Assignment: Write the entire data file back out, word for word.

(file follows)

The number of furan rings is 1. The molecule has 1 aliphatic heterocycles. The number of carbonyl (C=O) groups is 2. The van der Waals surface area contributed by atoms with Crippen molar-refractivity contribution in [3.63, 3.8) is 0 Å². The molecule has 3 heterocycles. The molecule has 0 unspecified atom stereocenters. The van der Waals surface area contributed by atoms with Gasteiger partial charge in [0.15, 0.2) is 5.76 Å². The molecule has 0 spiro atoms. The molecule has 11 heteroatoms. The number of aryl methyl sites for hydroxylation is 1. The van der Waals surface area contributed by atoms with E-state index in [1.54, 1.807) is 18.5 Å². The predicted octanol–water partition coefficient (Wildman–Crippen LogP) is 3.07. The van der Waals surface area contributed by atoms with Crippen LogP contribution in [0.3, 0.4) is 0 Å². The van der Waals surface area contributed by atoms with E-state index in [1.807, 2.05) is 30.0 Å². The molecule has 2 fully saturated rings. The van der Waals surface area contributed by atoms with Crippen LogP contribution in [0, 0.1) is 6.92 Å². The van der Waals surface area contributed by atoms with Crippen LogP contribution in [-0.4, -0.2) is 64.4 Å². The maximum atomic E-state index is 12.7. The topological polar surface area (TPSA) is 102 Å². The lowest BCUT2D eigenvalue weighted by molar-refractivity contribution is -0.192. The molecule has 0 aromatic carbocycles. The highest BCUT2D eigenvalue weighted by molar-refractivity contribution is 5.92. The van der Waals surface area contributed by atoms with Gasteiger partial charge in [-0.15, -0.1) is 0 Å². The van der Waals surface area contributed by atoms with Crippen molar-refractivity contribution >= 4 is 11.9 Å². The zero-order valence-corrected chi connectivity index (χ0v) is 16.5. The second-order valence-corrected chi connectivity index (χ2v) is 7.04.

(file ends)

The number of furan rings is 1. The molecule has 1 aliphatic heterocycles. The number of carbonyl (C=O) groups is 2. The van der Waals surface area contributed by atoms with Crippen molar-refractivity contribution in [3.63, 3.8) is 0 Å². The molecule has 3 heterocycles. The molecule has 0 unspecified atom stereocenters. The van der Waals surface area contributed by atoms with Gasteiger partial charge in [0.15, 0.2) is 5.76 Å². The molecule has 0 spiro atoms. The molecule has 11 heteroatoms. The number of aryl methyl sites for hydroxylation is 1. The van der Waals surface area contributed by atoms with E-state index in [1.54, 1.807) is 18.5 Å². The predicted octanol–water partition coefficient (Wildman–Crippen LogP) is 3.07. The van der Waals surface area contributed by atoms with Crippen LogP contribution in [0.3, 0.4) is 0 Å². The van der Waals surface area contributed by atoms with E-state index in [1.807, 2.05) is 30.0 Å². The molecule has 2 fully saturated rings. The van der Waals surface area contributed by atoms with Crippen LogP contribution in [0, 0.1) is 6.92 Å². The van der Waals surface area contributed by atoms with Crippen LogP contribution in [-0.4, -0.2) is 64.4 Å². The maximum atomic E-state index is 12.7. The topological polar surface area (TPSA) is 102 Å². The lowest BCUT2D eigenvalue weighted by molar-refractivity contribution is -0.192. The molecule has 0 aromatic carbocycles. The highest BCUT2D eigenvalue weighted by molar-refractivity contribution is 5.92. The van der Waals surface area contributed by atoms with Gasteiger partial charge in [-0.15, -0.1) is 0 Å². The van der Waals surface area contributed by atoms with Crippen molar-refractivity contribution >= 4 is 11.9 Å². The zero-order valence-corrected chi connectivity index (χ0v) is 16.5. The second-order valence-corrected chi connectivity index (χ2v) is 7.04.